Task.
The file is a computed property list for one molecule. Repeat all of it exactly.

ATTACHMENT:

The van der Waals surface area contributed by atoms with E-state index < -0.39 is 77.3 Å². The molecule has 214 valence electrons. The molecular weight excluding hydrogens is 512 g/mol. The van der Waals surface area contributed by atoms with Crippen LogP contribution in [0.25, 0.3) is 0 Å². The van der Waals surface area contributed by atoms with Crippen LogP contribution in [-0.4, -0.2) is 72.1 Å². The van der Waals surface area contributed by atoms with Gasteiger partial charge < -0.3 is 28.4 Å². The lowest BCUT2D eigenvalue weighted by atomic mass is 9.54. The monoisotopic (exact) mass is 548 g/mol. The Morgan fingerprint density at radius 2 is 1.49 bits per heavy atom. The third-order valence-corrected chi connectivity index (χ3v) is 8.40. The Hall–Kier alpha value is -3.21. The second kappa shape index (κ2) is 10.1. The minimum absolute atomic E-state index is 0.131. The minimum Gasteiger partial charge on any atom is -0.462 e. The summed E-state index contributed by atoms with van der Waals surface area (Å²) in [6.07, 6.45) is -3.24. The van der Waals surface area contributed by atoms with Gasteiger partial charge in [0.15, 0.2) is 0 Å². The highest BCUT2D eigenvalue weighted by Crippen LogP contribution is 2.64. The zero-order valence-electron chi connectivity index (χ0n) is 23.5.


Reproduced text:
The van der Waals surface area contributed by atoms with E-state index < -0.39 is 77.3 Å². The molecule has 214 valence electrons. The molecular weight excluding hydrogens is 512 g/mol. The van der Waals surface area contributed by atoms with Crippen LogP contribution in [0.25, 0.3) is 0 Å². The van der Waals surface area contributed by atoms with Crippen LogP contribution in [-0.4, -0.2) is 72.1 Å². The van der Waals surface area contributed by atoms with Gasteiger partial charge < -0.3 is 28.4 Å². The lowest BCUT2D eigenvalue weighted by atomic mass is 9.54. The monoisotopic (exact) mass is 548 g/mol. The Morgan fingerprint density at radius 2 is 1.49 bits per heavy atom. The third-order valence-corrected chi connectivity index (χ3v) is 8.40. The Hall–Kier alpha value is -3.21. The second kappa shape index (κ2) is 10.1. The minimum absolute atomic E-state index is 0.131. The minimum Gasteiger partial charge on any atom is -0.462 e. The summed E-state index contributed by atoms with van der Waals surface area (Å²) in [6.07, 6.45) is -3.24. The van der Waals surface area contributed by atoms with Gasteiger partial charge in [0.15, 0.2) is 0 Å². The highest BCUT2D eigenvalue weighted by Crippen LogP contribution is 2.64. The zero-order valence-electron chi connectivity index (χ0n) is 23.5.